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It's Time for the UK Government to Take Serious Action for Graduate Employment

03/03/2014 10:30 GMT | Updated 30/04/2014 10:59 BST

Being a fourth and final year student has its ups and downs, and perhaps none more so than the tiresome hunt for something to do come September. Amidst endless essays, exams and of course the dreaded dissertation, students are expected to complete seemingly endless graduate scheme applications, all vying for either the perfect job, a decent job, ANY job or that internship, which although unpaid, will surely lead to bigger and brighter things.

Everyone who has applied for graduate schemes will have had to experience the vacuous questions like, "Why do you want to be a blah blah blah" or "Why do you want to be in our company". The truth is, for many I imagine like me, is, "I want to work for company X because such is the state of the graduate job market, I have to apply for a generic industry as anything remotely niche has zero entry-level jobs, and at the end of the day, with X amount of debts from student loans, I need a decent living wage".

Now of course, this is not your response. Your response probably feigns passion for the job at hand, whilst also attempting to stand out from a massive pool of people applying for said job.

So now I hear you say, "Where does the UK government come into this?" The UK government has failed young people consistently over the last twenty years from constantly changing the education system to failing to provide adequate alternatives to university. Labour's 50% target for university has been an absolute disaster, which although noble, has devalued the degree, racked up significant student debt, and worsened university education as a whole. In addition to this, many vocational degrees are seemingly unnecessary where apprenticeships might better serve, saving student debt as well as helping to stagger entry into the job markets.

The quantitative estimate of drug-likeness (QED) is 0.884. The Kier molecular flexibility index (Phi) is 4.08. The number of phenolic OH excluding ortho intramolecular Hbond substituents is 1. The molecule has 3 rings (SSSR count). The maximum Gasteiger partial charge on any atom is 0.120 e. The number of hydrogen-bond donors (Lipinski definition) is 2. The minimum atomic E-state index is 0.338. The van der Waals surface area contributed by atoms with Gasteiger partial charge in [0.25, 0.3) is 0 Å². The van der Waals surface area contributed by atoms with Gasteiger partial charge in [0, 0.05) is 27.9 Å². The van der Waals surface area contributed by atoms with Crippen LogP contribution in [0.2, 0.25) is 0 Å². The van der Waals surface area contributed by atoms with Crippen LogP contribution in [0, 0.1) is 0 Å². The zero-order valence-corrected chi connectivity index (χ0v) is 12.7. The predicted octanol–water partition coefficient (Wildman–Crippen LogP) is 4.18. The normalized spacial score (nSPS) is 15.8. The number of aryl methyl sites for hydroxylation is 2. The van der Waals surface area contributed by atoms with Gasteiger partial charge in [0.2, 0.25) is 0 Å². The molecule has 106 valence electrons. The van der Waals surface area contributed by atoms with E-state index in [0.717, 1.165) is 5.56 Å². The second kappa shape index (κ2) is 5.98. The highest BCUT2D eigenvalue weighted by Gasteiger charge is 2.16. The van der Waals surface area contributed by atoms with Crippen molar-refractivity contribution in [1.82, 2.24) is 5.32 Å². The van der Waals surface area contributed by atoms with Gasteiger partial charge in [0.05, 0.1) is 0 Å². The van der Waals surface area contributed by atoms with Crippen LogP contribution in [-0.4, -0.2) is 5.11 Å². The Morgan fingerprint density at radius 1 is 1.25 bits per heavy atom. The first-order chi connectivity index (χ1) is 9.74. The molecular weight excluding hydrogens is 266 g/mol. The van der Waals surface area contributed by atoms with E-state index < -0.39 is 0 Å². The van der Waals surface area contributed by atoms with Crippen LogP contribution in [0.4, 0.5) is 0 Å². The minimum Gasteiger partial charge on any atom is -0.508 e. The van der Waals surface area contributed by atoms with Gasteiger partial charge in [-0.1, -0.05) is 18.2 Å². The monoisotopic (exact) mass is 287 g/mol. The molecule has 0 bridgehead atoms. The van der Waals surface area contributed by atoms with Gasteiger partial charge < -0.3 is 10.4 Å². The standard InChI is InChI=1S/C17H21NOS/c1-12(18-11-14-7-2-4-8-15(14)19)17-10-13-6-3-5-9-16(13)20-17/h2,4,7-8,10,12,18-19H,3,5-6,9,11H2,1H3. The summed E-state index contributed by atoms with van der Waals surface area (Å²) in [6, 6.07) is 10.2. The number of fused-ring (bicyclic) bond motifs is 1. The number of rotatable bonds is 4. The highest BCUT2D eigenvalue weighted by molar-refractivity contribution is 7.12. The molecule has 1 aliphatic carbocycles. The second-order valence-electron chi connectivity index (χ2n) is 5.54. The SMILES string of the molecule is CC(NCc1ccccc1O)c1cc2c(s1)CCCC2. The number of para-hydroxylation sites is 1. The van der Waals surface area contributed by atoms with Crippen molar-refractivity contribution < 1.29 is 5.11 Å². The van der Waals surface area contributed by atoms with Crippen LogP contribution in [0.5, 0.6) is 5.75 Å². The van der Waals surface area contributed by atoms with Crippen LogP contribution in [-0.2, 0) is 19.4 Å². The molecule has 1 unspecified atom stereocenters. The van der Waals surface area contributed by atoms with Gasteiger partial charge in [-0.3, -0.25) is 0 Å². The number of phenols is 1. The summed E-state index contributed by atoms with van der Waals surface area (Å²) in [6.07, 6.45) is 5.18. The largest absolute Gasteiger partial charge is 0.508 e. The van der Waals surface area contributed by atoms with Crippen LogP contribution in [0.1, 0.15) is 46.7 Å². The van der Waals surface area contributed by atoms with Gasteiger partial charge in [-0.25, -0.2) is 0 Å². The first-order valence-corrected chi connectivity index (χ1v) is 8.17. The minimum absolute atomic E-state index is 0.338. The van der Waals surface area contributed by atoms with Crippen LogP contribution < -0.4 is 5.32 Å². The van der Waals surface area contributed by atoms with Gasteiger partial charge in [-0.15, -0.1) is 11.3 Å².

Coupled with this has been the UK's unprecedented over-reliance on the financial services industry, leaving a very stale job market. Moreover, those looking to apply in fields they feel passionately about but are niche, find very few jobs but many more unpaid internships. The government needs to take a strong stance on unpaid internships; they have become too commonplace and they mercilessly exploit young graduates desperately seeking permanent positions who are convinced the internship will lead to brighter prospects. Having myself experienced this last summer, where not only was I not paid, I was not paid expenses, it is time for a stringent law against these immoral practices (I recently learnt that unpaid internships may be against EU laws, even if you are contractually a "volunteer", if there is a expectation for you to work a normal working day).

Now comes the controversial suggestion. The UK is a massively ageing population, and whilst I am not advocating letting grannies freeze to death, there does need to be a redistribution of money from somewhere towards providing young people with opportunities. Young people are ultimately the future drivers of an economy and we should be investing in their future, whilst attempting to diversify our economy.

It's not fun being candidate #3228 out of 10,000 when applying for a graduate scheme, hoping to stand out from the crowd, desperately seeking a job, but ultimately a small few changes here and there would help to drastically improve the graduate job situation.